It is possible to build up a very large balance of credit on a card by making payments on time for many years. Credit card providers will then offer more and more credit each year. But consumers must be careful about using the credit on these cards, because the rate of interest can be very high, and servicing the debt can become very expensive. Cards like these very often offer a substantial reward for regular use.

There are also specialized credit cards. Some retails stores issue cards that are valid only at that particular store. Some cards are issued only for specialized uses, to pay business expenses, or to be used when travelling.

There are also special cards for those whose credit rating is too poor to enable them to obtain a normal card. With these cards, the consumer must put up a fixed amount of money which is then placed on the card. The consumer can then use that sum with the card.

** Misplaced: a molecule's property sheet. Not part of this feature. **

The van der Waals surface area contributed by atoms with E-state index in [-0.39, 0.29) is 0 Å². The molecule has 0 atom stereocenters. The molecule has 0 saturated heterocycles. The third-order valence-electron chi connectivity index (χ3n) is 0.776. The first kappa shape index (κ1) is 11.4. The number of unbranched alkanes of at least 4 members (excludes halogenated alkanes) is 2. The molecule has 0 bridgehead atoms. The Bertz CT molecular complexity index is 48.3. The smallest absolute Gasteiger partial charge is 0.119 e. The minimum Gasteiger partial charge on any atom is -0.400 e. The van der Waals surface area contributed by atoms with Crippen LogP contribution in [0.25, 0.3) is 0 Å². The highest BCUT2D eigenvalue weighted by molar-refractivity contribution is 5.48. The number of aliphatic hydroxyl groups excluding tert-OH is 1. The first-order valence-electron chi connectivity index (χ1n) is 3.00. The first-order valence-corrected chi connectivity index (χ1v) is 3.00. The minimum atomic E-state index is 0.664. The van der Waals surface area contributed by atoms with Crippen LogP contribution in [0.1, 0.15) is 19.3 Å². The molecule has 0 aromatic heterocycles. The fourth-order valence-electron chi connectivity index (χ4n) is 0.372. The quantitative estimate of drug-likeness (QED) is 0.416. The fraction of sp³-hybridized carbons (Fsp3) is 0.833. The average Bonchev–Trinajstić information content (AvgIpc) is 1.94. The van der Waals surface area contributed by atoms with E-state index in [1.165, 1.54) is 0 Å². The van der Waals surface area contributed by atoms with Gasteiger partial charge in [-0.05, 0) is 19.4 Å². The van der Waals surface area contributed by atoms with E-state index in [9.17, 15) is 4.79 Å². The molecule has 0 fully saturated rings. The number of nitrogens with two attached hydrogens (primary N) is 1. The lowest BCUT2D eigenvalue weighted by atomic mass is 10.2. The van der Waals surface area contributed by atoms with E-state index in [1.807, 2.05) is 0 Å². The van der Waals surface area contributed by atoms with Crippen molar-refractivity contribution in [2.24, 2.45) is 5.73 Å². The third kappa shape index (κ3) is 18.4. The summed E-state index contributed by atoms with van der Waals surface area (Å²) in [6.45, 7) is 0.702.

Interest on Credit Cards

Unless one is benefiting from a special offer, the interest one pays on a credit card balance is usually quite high. Card providers refer to the interest rate as the annual percentage rate or APR. Some cards have variable APRs, based on specific indexes. Others have fixed APRs with a fixed rate.

Credit card interest charges are calculated on a monthly basis. Since months vary in length, most credit card issuers use a Daily Periodic Rate to calculate interest charges. The Daily Periodic Rate is calculated by dividing the APR by 365. That number is then multiplied by the average daily account balance and by the number of days in the statement billing cycle. Here's the basic formula:

You should multiply the balance by the Daily Periodic Rate by the number of days in the statement billing cycle to determine the interest for that month's statement. Our credit card calculator can help.

APRs average at about 20 percent, a very high rate of interest today. The calculation of your monthly payment will lead your provider to charge you a minimum payment, which is almost entirely an interest payment. You must make this payment if you are to keep your credit working. Failure to make the minimum payment will lead to a cancellation of your card, legal proceedings, and a serious loss of credit.